If you want to get the maximum amount of profit from a website, then you need to get as much traffic as you can. If you want to get the maximum amount of traffic to your website, then you need to get to the top of Google. And if you want to get to the top of Google, then you need SEO or ‘Search Engine Optimization’.
Introduction to SEO:
What is SEO:
According to Wikipedia: Search engine optimization (SEO) is the process of affecting the online visibility of a website or a web page in a web search engine’s unpaid results—often referred to as “natural”, “organic”, or “earned” results.
Search Engine Optimization is the process of optimizing a website so that Google will be more likely to index it and ensure that it ranks highly for the most relevant keywords and phrases.
If you have a website the sells hats, then you might try to get it to rank for the phrase ‘buy hats online’. To do this, you would go through an optimization process that would involve both ‘on-site’ and ‘off-site’ strategies which we shall discuss in a bit.
With any luck, you would eventually be able to get your website to the top of the SERP (‘Search Engine Results Page’) for that term (‘buy hats online’) and thereby attract a huge amount of traffic.
Buy hats online is Googled a lot of times and considering the fact that the first result receives about 21% of all organic traffic that is a lot of traffic coming your way!
More importantly, that traffic would not just be from random visitors but would rather be from specific people who are looking for hats.
Better yet, those people will be looking for hats at the very point that they came to your website (why else would they search for hats?) which thereby means that they’re ready to buy and it should only take a small push to get them to make that decision.
SEO can be a slow going process but it is still possible to very reliably climb the ranks and to get your website to a point where it will start getting more and more organic traffic from searches.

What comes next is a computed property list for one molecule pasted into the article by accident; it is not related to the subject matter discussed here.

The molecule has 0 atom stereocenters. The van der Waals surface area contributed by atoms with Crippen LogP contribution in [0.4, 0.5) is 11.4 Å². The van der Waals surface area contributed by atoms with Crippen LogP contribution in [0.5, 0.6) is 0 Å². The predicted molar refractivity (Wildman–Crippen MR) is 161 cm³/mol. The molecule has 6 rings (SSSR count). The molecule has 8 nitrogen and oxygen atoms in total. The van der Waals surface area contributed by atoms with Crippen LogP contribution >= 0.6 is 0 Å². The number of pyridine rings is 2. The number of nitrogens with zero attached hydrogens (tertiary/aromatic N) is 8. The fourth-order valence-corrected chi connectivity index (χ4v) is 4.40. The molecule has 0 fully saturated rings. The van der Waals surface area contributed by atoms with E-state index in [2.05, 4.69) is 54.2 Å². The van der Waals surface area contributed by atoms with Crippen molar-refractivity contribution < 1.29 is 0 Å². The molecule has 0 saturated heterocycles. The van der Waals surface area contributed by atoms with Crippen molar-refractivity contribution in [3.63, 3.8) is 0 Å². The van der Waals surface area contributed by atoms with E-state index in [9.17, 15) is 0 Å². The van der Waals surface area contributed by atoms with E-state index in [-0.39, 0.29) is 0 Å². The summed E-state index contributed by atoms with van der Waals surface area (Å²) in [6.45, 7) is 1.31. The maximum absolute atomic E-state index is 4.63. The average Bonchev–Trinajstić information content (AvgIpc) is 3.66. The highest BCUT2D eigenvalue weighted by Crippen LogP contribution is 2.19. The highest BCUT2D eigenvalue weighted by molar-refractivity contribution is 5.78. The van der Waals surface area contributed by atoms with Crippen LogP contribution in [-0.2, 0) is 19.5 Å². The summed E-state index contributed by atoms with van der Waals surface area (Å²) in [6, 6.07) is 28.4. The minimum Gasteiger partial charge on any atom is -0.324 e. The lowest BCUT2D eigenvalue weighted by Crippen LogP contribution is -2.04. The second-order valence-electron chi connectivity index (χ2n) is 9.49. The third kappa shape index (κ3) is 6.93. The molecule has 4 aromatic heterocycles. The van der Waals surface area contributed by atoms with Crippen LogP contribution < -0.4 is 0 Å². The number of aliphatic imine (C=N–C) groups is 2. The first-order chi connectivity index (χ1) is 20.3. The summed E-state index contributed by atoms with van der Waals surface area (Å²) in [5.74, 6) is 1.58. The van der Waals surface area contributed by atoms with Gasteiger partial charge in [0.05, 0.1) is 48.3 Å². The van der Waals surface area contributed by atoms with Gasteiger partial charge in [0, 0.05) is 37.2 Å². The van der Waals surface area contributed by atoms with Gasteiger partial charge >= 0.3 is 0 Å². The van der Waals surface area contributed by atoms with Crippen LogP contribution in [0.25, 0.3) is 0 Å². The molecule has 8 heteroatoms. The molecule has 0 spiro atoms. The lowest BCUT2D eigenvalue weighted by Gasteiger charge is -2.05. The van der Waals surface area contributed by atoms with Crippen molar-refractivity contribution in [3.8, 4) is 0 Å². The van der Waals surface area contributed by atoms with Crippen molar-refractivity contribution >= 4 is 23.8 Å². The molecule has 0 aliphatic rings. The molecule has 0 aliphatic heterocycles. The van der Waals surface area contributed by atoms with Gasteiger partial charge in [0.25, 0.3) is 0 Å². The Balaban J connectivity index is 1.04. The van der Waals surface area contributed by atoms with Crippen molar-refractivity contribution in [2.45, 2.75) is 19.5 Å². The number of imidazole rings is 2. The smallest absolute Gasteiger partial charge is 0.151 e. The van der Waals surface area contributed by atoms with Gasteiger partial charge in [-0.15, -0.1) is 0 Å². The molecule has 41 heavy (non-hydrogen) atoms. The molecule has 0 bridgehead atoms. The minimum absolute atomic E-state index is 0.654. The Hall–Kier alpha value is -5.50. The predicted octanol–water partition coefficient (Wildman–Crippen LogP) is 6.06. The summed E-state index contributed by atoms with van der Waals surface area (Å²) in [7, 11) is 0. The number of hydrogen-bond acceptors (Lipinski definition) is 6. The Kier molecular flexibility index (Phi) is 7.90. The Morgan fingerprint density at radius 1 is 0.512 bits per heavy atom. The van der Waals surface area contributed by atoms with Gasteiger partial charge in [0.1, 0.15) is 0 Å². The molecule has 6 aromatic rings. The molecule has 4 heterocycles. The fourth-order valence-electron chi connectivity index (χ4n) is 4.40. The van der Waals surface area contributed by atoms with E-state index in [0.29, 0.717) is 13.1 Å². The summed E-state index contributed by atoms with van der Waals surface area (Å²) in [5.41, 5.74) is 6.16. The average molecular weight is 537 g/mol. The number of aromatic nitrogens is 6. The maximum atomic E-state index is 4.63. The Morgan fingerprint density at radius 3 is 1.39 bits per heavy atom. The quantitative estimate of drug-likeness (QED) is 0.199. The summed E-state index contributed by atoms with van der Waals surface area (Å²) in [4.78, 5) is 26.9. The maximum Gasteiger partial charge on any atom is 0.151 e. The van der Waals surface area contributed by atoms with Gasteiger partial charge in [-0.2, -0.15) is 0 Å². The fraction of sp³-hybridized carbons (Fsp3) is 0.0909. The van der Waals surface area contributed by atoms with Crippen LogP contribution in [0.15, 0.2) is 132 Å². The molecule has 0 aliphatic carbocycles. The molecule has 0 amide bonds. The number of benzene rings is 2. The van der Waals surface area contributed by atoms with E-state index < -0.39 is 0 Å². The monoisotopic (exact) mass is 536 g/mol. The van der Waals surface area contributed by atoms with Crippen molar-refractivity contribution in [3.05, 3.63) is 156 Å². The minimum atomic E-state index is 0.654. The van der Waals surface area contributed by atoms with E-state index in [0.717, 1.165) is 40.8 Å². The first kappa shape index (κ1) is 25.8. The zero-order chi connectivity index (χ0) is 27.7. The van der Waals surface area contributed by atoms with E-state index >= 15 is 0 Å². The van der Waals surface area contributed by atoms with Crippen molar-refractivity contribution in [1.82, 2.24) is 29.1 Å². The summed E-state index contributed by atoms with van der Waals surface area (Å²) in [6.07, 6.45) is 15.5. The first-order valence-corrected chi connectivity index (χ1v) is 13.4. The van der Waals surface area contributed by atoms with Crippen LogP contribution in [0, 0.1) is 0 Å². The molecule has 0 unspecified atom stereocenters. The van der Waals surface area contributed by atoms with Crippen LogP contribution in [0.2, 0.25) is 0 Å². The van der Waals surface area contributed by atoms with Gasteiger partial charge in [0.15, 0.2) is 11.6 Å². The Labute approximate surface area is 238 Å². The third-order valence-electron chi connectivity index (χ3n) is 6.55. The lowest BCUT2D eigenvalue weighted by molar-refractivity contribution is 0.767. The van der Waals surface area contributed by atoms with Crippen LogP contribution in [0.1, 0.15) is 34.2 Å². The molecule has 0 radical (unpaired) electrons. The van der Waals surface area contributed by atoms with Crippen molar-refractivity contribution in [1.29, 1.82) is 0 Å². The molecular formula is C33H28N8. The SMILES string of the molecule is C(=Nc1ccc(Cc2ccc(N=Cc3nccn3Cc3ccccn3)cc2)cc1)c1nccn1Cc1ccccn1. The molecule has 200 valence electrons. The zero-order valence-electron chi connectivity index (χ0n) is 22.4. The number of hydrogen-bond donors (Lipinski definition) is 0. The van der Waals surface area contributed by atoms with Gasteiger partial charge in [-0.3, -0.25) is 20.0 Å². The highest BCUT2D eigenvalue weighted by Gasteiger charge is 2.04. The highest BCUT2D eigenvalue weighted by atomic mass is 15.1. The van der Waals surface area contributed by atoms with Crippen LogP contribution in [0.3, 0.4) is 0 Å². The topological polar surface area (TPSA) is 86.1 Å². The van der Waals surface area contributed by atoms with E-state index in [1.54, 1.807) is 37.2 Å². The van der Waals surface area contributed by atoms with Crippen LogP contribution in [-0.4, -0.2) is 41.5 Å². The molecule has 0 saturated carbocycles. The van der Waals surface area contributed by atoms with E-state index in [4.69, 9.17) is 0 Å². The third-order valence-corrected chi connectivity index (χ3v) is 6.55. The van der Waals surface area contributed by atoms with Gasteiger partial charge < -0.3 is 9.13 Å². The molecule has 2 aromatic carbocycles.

How does SEO work?
Before we learn how search works, it would be helpful to learn how search engines (like Google) work.
Here is a video by Matt Cutts who is the former head of the webspam team at Google.
SEO essentially works by attempting to second guess the algorithms used by Google to decide which sites to index and where to rank them. It also works by predicting and guessing how the algorithm works (because no one can be completely sure) and then using that information in order to engineer your website to get the maximum number of hits.
Being effective at SEO means having an up-to-date understanding of how it works and it means knowing the core principles that underlie the different strategies.
Read on and you’ll learn which old, outdated strategies you need to avoid, how to work with Google to get the very best results and how to future-proof your site for upcoming changes.
What not to do for SEO:
SEO strategies are categorized into “white-hat” and “black-hat”. To understand what this is, let’s rewind a bit and go to early 2000’s; when Google’s algorithms were much simpler!